• Srap Tasmaner
    3.9k


    I'm none too solid on the statistics but I think in many cases the mistake people are making is really just exactly a statistical mistake.

    Every piece of evidence should move the needle; the mistake people make is thinking a single piece of evidence moves the needle more than it does. (The classic example is doctors misjudging the chances of breast cancer given a positive test.)
  • Srap Tasmaner
    3.9k


    I wasn't convinced either but it was a really interesting discussion. I'm grateful you brought us your arguments and gave us the opportunity to deal with some really interesting issues.
  • Sam26
    2.2k
    I was trying to do something that very few have done (if any), viz., bring the argument into the arena of what can be known (in an inductive sense).
  • Xtrix
    4.1k
    Like if you discarded your priors about how nature worked, would you be able to conclude that supernatural claims are bogus methodologically rather than being inconsistent with well established theory?fdrake

    I think my conclusion would be the same. If I knew nothing about the laws of nature, an extraordinary claim would still need a lot of supporting evidence.

    To bring it out of the clouds, I like to think of someone coming to me claiming they have a map to buried treasure. Nothing about this defies the laws of physics, but it’s an extraordinary claim. I think the same principle applies here too.

    Not sure if that answers your question.
  • Agent Smith
    7.6k
    inductive senseSam26

    Hume's The Problem of Induction means that the so-called laws of nature aren't immutable. They could change at any moment as doing so doesn't entail a contradiction i.e. they're contingent truths, not necessary ones.
  • Sam26
    2.2k
    Hume's The Problem of Induction means that the so-called laws of nature aren't immutable. They could change at any moment as doing so doesn't entail a contradiction i.e. they're contingent truths, not necessary ones.Agent Smith

    I wouldn't disagree with that.

    Inductive reasoning doesn't entail that X follows necessarily.
  • Yohan
    671
    If anyone is genuinely interested in testing it, I think the easiest intuitive ability is empathic telepathy, since we are a highly social "species".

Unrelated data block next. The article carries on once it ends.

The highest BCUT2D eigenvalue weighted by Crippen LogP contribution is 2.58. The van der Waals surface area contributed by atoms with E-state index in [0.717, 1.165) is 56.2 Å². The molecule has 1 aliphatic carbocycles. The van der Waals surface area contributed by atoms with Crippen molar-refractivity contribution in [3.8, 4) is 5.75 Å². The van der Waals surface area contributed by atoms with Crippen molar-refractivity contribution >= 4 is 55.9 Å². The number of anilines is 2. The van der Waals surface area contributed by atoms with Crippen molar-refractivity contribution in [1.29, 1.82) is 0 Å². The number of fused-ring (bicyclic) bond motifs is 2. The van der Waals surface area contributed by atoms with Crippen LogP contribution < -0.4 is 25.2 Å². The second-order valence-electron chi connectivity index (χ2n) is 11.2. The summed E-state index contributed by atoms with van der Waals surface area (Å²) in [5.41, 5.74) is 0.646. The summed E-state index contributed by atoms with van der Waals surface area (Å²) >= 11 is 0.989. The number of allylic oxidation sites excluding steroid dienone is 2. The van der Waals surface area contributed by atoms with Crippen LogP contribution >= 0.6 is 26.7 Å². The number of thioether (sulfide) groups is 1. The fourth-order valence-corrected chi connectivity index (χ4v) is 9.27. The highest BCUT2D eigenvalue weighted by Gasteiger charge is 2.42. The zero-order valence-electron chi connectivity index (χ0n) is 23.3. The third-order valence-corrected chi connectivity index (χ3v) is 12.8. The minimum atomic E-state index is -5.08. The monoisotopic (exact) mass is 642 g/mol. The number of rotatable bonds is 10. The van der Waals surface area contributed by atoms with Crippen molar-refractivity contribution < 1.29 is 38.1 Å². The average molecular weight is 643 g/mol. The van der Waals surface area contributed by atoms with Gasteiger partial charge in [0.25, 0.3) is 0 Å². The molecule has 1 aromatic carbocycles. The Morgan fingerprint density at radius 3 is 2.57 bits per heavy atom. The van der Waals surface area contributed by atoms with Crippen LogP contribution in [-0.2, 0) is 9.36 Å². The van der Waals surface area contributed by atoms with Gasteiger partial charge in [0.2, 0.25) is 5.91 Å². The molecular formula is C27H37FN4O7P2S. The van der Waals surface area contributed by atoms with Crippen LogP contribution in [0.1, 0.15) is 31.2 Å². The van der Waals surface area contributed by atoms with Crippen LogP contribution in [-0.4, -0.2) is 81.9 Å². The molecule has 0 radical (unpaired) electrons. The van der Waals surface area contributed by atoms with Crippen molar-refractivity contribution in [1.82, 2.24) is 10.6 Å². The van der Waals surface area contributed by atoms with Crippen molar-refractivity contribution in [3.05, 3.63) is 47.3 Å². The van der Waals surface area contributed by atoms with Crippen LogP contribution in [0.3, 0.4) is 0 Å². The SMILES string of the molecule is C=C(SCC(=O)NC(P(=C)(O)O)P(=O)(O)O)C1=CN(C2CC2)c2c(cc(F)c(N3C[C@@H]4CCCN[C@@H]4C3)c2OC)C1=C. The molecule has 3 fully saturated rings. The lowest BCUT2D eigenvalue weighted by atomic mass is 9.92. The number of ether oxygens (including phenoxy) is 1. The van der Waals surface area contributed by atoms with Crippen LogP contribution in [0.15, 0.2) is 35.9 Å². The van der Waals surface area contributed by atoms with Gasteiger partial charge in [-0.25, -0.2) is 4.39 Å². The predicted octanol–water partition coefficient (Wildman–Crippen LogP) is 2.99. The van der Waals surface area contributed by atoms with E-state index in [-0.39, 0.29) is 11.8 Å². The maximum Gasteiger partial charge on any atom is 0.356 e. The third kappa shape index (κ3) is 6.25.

Try to feel other's emotions directly instead of inferring them from facial or vocal expressions.

    I can feel out very distinct qualities in the vibes of people, and it feels as real as smelling distinct smells or any other of the senses.

    I doubt its supernatural. How a radio or TV can receive and transmit information would seem supernatural if didn't know how antennae works. (Which I don't understand, but assume others do)

    Our brains are incalculably more complex than radios and TVs, so it doesn't seem like a huge delusion to think brains might be able to transmit and receive waves.
  • dclements
    493
    I think they can and should be dismissed as utter nonsense, if what's claimed is that because something is unidentified or unexplained, it must be a sign of alien life, supernatural forces, or magic.

    The reason for not believing in these claims is the same for everything else: extraordinary claims require extraordinary evidence. Carl Sagan was right. So there's no sense wasting time about it simply because we'd like to believe in it.
    Xtrix
    How about just requiring just enough evidence for merely ordinary claims? Did Benjamin Franklin require to provide "extraordinary evidence" when he discovered electricity?

    While you are claiming that those who believe there might be some truth to psychic abilities/paranormal are biased for believing in such things, it is plausible that some people like you are are biased when dismissing such thing when you say they require "extraordinary evidence". As far as I know in science when one merely postulates a possibility to any physical phenomenon one doesn't have require ANY proof if they are merely providing a potential possibility to be examined.

    By expecting those who are trying to explained unknown phenomenon in ANY scientific field to provide an unreasonable amount of data you (or anyone else doing this) are in effect merely trying to maintain the current status quo in order to prevent people from being able to come forward with ideas to challenge that which is the accepted "truth".

    Thankfully, it is unlikely that very few people like you are ever put in positions where you are in charge of reviewing anything to do with reviewing real scientific work on such subjects and/or if you are it is highly likely that there would be ways around your attempts to be a s-pipe for such research.
  • dclements
    493
    Sam26 's arguments about out of body experiences can be quite convincing. Have a look in their post history if you're interested.fdrake

    Could you provide an actual link to the comment you are talking about?
  • dclements
    493
    The reason for not believing in these claims is the same for everything else: extraordinary claims require extraordinary evidence. Carl Sagan was right. So there's no sense wasting time about it simply because we'd like to believe in it.Xtrix